The following post was contributed by Merle Slyhoff, Collection Development/Resource Sharing Librarian at the University of Pennsylvania Law School Biddle Law Library.
Sourcehunting. Just saying the word produces nightmares in journal editors and sends shivers down the backs of law librarians. Even the most organized of editors and librarians quake at the thought of tracking hundreds of citations, remembering who has the right book, when it’s due, and if it has been returned. But following some simple “best practices” can silence the fear.
Biddle Law Library at the University of Pennsylvania decided many years ago that there had to be a better way to handle sourcehunts. As the Resource Sharing Librarian I saw many issues pop up during the sourcehunt process, most inadvertently caused by the individual Associate Editors (AEs) who were placing interlibrary loan (ILL) requests for materials not available. This resulted in multiple ILL requests for the same articles and books, ILL and campus materials not being returned on time, and senior editors wondering if a resource had even been requested. After one-too-many Executive Editors ran into my office saying “we’re going to print in 1 day and we never received citation X”, followed by me calmly explaining that an email was sent to their AE 4 weeks ago alerting her to the fact that the lending library said her citation was wrong, but that AE didn’t do anything after that, I knew the system needed an overhaul.
Working with our law review we realized we needed a single journal person to track all sourcehunt work. We petitioned the Law School administration to create a new Research Editor (RE) position. This position would be responsible for placing all ILL requests for their journal. What a relief! All requests from AEs were filtered through that one person. Each journal created their own procedures for the AEs to alert the RE that an ILL needed to be placed, including why they couldn’t pull the material if it was owned by one of the libraries, whether because it was signed out, missing, etc. After a fairly successful year of the new RE position it was easy to have it extended to all Penn Law journals. The RE position quickly became a mainstay of all journals. Life was good and I thought everything was resolved.
Wrong! I still couldn’t get ILL books back on time, campus books were returned late and accrued fines. First, to resolve the campus material issue, I arranged for campus libraries to treat the journal members as teaching assistants. When AEs checked out books as proxies for their journals the due date was the end of the academic year, no matter when they checked out the material. This step resolved almost all late books on campus.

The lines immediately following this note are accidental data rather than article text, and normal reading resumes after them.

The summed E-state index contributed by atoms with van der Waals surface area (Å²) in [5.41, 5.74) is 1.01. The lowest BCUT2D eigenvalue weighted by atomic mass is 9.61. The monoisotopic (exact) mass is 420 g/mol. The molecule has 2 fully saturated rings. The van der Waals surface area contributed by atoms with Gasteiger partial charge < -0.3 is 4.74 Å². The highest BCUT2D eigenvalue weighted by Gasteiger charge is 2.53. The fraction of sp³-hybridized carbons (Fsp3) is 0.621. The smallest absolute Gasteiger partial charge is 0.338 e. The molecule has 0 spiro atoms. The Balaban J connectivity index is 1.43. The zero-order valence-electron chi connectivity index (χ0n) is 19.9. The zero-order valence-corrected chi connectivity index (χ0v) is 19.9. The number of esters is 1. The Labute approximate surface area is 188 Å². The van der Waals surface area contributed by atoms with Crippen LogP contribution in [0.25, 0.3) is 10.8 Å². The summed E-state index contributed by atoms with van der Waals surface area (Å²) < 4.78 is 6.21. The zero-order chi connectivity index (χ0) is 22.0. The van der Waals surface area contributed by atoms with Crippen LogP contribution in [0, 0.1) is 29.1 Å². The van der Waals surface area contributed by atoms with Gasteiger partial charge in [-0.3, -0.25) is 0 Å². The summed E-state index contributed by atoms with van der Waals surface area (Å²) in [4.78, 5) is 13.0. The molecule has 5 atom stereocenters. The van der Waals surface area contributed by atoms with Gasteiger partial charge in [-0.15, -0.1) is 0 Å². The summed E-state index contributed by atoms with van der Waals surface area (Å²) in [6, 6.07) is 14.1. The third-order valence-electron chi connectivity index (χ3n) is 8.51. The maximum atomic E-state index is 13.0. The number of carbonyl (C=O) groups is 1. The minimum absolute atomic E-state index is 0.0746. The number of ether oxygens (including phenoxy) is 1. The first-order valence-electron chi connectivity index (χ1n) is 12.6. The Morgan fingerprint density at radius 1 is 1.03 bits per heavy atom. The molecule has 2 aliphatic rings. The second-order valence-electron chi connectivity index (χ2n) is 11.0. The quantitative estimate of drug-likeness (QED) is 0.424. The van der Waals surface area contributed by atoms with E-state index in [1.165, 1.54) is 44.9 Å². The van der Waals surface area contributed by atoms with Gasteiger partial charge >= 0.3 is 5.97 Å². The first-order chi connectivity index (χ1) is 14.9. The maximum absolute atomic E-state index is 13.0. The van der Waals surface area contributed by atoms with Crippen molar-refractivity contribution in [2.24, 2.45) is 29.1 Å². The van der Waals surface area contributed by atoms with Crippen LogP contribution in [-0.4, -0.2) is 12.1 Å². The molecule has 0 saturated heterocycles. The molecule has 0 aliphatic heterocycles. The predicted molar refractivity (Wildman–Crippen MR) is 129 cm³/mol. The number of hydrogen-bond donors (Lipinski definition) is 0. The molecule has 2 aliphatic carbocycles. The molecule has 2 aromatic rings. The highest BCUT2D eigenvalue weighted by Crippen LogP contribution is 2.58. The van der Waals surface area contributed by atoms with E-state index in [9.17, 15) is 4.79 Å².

But a major problem still existed – the journals didn’t know what books they had in their offices, when they were due, or if the books had been returned. Solution? A spreadsheet.
I worked with the REs and each journal created their own spreadsheets that tracked basic information, including:
- Article author
- Where the source material came from (web, Biddle, on campus, “not available” - indicating the RE needed to place an ILL)
- Date Due
- Returned Date
This simple spreadsheet created by each journal took the guesswork out of figuring out - “what happened to that source?”, “when is this due?”, “I think I returned that.”
The major function of the RE is to place ILL requests for their journal. After I train the REs in the nuances of using the OCLC WorldCat database, they search for each source not filled and initiate a request by using the ILL process in place for all Penn Law students. Using the information provided by the AE, the RE places the request and indicates in the appropriate comments box the reason ILL is needed, whether the book is missing, signed out, not on shelf, etc. The ILL database alerts me to any requests placed for materials held by Biddle, our campus libraries, or an adjacent university’s library where our students can borrow. If I receive an alert it means the material requested is owned by one of those libraries. If that’s the case and there is no reason for ILL the request is returned to the RE noting it is owned by one of those libraries. The RE then consults with the AE.
What are other reasons a request may be returned? If there is an incomplete citation, the PDF is available, or if we are just unable to get the material through ILL. In the case of this final resort the editors will need to go back to the author for verification. Once these processes were established and I would mention our RE position and the spreadsheets to law librarian colleagues, I expected other librarians to respond to the system saying their journals had been following a similar process for years. But, this was not so. I received calls from law librarians and journal editors around the country asking for information on what we were doing. As more time passed and students became even more proficient in using spreadsheets, I expected most journals to be doing some variation of this system as it results in a more efficient sourcehunt process. However, I continue to get calls and emails from colleagues requesting information on the process, which they will then share with their journal editors.
Does the creation of the RE position and source tracking by the journals eliminate all sourcehunt problems? No, but for the journals it has eliminated almost all “did I request/return that/where is it?” dilemmas. For Biddle it has enabled the ILL department to more quickly and efficiently obtain materials for the journals. Siri Carlson, this year’s University of Pennsylvania’s Law Review Research Editor, noted “It’s helpful to have one [journal] person managing ILL information as it streamlines the communication around requested sources and allows more efficient troubleshooting when problems in source requests arise.” For us it has been a simple win-win solution.